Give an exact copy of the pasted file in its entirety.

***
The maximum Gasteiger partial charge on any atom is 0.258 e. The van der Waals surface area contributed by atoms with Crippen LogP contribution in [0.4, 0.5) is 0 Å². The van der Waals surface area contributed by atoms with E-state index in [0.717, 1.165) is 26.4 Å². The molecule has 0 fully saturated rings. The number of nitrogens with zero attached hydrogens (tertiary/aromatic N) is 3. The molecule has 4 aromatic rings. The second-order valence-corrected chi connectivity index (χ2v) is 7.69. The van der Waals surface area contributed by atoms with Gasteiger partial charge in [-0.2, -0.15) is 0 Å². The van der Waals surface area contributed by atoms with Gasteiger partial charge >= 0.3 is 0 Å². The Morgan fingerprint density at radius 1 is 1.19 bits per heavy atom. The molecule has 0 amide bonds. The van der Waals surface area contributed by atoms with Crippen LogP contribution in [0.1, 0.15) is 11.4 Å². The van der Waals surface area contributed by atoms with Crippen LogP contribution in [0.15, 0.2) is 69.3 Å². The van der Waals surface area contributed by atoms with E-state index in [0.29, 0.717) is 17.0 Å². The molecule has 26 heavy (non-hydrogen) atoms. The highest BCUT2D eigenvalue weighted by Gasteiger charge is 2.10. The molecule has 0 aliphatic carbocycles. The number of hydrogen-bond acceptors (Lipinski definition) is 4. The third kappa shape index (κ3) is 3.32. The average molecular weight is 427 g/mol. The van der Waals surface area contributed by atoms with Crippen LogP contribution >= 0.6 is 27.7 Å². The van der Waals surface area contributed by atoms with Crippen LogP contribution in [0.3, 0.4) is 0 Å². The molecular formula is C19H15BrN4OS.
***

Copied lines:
The maximum Gasteiger partial charge on any atom is 0.258 e. The van der Waals surface area contributed by atoms with Crippen LogP contribution in [0.4, 0.5) is 0 Å². The van der Waals surface area contributed by atoms with E-state index in [0.717, 1.165) is 26.4 Å². The molecule has 0 fully saturated rings. The number of nitrogens with zero attached hydrogens (tertiary/aromatic N) is 3. The molecule has 4 aromatic rings. The second-order valence-corrected chi connectivity index (χ2v) is 7.69. The van der Waals surface area contributed by atoms with Gasteiger partial charge in [-0.2, -0.15) is 0 Å². The van der Waals surface area contributed by atoms with Gasteiger partial charge >= 0.3 is 0 Å². The Morgan fingerprint density at radius 1 is 1.19 bits per heavy atom. The molecule has 0 amide bonds. The van der Waals surface area contributed by atoms with Crippen LogP contribution in [0.1, 0.15) is 11.4 Å². The van der Waals surface area contributed by atoms with Crippen LogP contribution in [0.15, 0.2) is 69.3 Å². The van der Waals surface area contributed by atoms with E-state index in [0.29, 0.717) is 17.0 Å². The molecule has 26 heavy (non-hydrogen) atoms. The highest BCUT2D eigenvalue weighted by Gasteiger charge is 2.10. The molecule has 0 aliphatic carbocycles. The number of hydrogen-bond acceptors (Lipinski definition) is 4. The third kappa shape index (κ3) is 3.32. The average molecular weight is 427 g/mol. The van der Waals surface area contributed by atoms with Crippen LogP contribution >= 0.6 is 27.7 Å². The van der Waals surface area contributed by atoms with Crippen LogP contribution in [0.3, 0.4) is 0 Å². The molecular formula is C19H15BrN4OS.